Winter Wildlife

Many people think of most wildlife slowing down for the winter or, in the case of some birds, flying to warmer climates. But, there is still plenty of wildlife to be seen – including some special winter visitors!

Red squirrels are still busy looking for food to store away for the winter months. They are frequently seen foraging on the forest floor or scrambling up the trunk of a pine tree. Your best chance of seeing them is to look in your local coniferous woodlands. Be aware of them running across the road though, as they don’t have very good road sense! Find out where they have been spotted recently on the Red Squirrels in Perth and Kinross Facebook page

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Red squirrel and a blue-tit at a feeder spotted by Ranger Calum. Do you know of any feeders near you?

One sound that is often associated with the arrival of the colder months is the calls from large flocks of geese flying overhead. You may see the large “V” formations as they pass by. Did you know that this “V” is a great example of teamwork? Each bird flying reduces the air and wind resistance for the bird behind, allowing them to fly further before getting tired – they also take it in turns to fly at the front!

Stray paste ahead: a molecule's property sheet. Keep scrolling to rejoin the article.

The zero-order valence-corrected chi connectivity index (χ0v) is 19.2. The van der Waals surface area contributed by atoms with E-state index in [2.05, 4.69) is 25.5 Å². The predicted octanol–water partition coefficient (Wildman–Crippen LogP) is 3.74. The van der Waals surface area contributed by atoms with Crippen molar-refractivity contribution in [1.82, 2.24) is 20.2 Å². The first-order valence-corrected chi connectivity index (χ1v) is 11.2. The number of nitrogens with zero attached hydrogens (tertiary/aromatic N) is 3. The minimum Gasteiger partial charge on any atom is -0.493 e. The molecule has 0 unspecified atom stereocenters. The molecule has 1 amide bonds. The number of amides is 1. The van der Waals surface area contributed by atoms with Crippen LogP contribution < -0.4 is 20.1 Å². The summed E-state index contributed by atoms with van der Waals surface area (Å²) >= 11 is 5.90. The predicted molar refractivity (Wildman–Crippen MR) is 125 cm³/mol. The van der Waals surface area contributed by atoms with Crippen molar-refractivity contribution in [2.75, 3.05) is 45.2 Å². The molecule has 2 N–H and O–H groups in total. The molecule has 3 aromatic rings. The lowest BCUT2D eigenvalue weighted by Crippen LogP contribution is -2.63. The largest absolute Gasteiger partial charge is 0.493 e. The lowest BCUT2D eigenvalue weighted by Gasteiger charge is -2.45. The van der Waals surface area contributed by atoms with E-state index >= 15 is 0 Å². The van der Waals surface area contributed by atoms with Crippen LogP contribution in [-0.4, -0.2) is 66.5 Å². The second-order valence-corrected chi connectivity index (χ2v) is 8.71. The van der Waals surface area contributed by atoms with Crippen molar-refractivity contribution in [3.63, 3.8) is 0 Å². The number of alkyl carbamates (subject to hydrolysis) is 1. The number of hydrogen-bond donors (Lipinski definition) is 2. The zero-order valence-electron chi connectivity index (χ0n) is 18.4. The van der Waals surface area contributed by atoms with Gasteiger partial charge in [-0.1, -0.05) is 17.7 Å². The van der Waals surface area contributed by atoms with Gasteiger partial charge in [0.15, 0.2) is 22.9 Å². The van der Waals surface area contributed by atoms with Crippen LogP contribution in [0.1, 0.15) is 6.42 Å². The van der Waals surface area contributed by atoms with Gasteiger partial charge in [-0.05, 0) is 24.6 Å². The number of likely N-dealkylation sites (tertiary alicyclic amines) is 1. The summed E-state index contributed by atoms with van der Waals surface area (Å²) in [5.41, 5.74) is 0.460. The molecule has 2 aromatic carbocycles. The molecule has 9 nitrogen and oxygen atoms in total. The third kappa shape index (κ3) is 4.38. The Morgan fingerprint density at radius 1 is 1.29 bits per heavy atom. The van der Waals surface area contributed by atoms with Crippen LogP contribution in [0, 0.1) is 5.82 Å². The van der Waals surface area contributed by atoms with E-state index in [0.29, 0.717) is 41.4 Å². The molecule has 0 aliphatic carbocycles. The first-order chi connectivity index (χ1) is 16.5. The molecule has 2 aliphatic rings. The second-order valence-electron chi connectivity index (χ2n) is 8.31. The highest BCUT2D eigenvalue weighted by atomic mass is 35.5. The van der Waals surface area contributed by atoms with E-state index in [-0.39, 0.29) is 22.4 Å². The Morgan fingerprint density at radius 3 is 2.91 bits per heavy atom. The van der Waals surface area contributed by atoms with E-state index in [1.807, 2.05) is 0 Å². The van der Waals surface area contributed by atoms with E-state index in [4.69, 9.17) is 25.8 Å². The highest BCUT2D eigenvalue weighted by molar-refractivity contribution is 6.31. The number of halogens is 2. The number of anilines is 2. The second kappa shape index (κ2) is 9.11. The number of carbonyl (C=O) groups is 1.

If you are lucky, you may even have some new faces in your garden. One special winter visitor is the Waxwing. This bird flies over from Scandinavia to find food, sometimes in quite large numbers. Keep an eye out for them gathered in small-to-medium flocks in Rowan or Hawthorn Trees. There are plenty others to be found; including goldfinches, long-tailed tits, blackbirds, woodpeckers and more.

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The acrobatic long-tailed tits are great fun to watch – look for them in hedgerows, bushes and low trees

What wildlife have you seen in your area? Let us know in the comments below!

 

Red Squirrel Awareness Week

Did you know that this week (24th-30th September) is Red Squirrel Awareness Week?

Perth and Kinross can be a great place for spotting these amazing creatures. From Kinnoull Hill in Perth to the Den o’ Alyth or the Black Spout Woods, many of our countryside sites are home to the Red Squirrel. Take a walk out in your local forest and you may be lucky enough to see one! Red squirrels tend to build their nests, or dreys, in tall coniferous trees, and are often seen scrambling up the trunks of trees.

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A Red Squirrel spotted near Aberfeldy by Greenspace Ranger Calum Bachell

Red squirrels are very busy during the autumn, making this time of year perfect for spotting them. Keep a look out on the forest floor as they collect berries, seeds, nuts and fungi to keep themselves fed through the winter months. Listen for the sound of the squirrels climbing up the trees, chewing on a pine cone, or shouting to another squirrel. You can also often tell if red squirrels are nearby by finding chewed pine cones scattered around the forest floor.

Unfortunately red squirrel sightings are becoming increasingly rare in some areas, with the spread of grey squirrels, but you can register your squirrel sightings with Saving Scottish Red Squirrels and follow local sightings and discussions on the Red Squirrels in Perth and Kinross Facebook page